Is black and yellow garden spider poisonous? What is the life cycle of the Argiope hornet spider? What does it eat?
Here are the answers to all these questions, as well as other useful information on the Argiope, the yellow and black spider.
I. Description of the Argiope spider
The Argiope is often referred to as the wasp spider or the black and yellow garden spider. As with many spider species, the females of this species reach a much larger size than the males.
The body length of adult females varies from 19 to 28 mm, while males reach only 5 to 9 mm.
In both sexes, the shiny egg-shaped abdomen has striking yellow or orange markings on a black background.
The front part of the body, the cephalothorax, is covered with short, silvery hairs. The legs are mainly black, with red or yellow parts near the body.
This species has three claws per foot, one more than most spiders. This third claw helps it manipulate threads during spinning.
The Argiope has a venomous bite that immobilizes its prey when caught in its web.
I. Is the black and yellow garden spider poisonous?
Like almost all other spiders, the Argiope spider is harmless to humans.
As with most garden spiders, they eat insects and are capable of consuming prey up to twice their size.
They can potentially bite if seized, but apart from defense, they do not attack large animals.
Their venom is not considered a serious medical problem for humans; it often contains a wide variety of polyamine toxins that can be used as therapeutic agents.
A bite from the black and yellow garden spider (Argiope aurantia) is comparable to a bee sting, with redness and swelling.
For a healthy adult, a bite is not considered a problem.
Although they are not aggressive spiders, toddlers, the elderly, and those with fragile immune systems, or known venom allergies, should exercise caution when dealing with these spiders.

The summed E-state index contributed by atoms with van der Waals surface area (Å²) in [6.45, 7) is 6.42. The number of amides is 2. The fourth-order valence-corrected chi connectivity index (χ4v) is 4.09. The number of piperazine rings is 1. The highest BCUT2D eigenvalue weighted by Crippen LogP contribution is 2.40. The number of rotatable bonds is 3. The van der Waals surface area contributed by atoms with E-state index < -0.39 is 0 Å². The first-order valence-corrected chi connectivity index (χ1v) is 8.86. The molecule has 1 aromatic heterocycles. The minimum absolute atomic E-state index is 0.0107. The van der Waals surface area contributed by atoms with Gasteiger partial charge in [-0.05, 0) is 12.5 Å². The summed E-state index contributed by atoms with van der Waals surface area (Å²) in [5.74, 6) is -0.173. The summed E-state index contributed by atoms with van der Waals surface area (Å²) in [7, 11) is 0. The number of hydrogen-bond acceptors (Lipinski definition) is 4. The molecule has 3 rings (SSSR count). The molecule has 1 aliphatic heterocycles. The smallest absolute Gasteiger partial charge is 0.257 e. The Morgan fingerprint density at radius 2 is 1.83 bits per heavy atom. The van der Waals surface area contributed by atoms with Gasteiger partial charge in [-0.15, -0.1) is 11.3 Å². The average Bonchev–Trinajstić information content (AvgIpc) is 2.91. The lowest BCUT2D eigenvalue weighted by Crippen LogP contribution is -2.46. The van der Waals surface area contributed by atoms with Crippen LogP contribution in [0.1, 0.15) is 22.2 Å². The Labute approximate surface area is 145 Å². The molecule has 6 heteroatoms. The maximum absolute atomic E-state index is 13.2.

# Is it safe to pick up a yellow garden spider?
As we have just pointed out, they are essentially harmless to humans.
Scientific findings confirm that the venom of yellow garden spiders is not potent enough to pose a substantial threat to human health.
Consequently, collecting these eight-legged creatures, while not recommended due to the potential stress caused by spiders, presents no inherent risk to human safety.
However, it is prudent to bear in mind that a bite, although unlikely, can cause discomfort. The resulting symptoms – localized pain, redness and swelling – are generally mild and transient.
Caution is therefore advised when considering the physical handling of a yellow garden spider.
# Are yellow garden spiders poisonous to dogs?
Of course, we can’t deny that yellow garden spiders, like most arachnids, possess venom.
They use it mainly to subdue their prey, which is considerably smaller than our canine companions.
Mainly, scientific studies have revealed that this venom poses no significant threat to dogs.
Ergo, even in the unlikely event of a bite, it generally doesn’t cause panic.
But, of course, discretion is key. Dogs, however curious, can provoke these spiders, resulting in a potential bite.
Although not fatal, the bite can cause localized symptoms such as redness, swelling and mild discomfort in your pet, which usually disappear without intervention.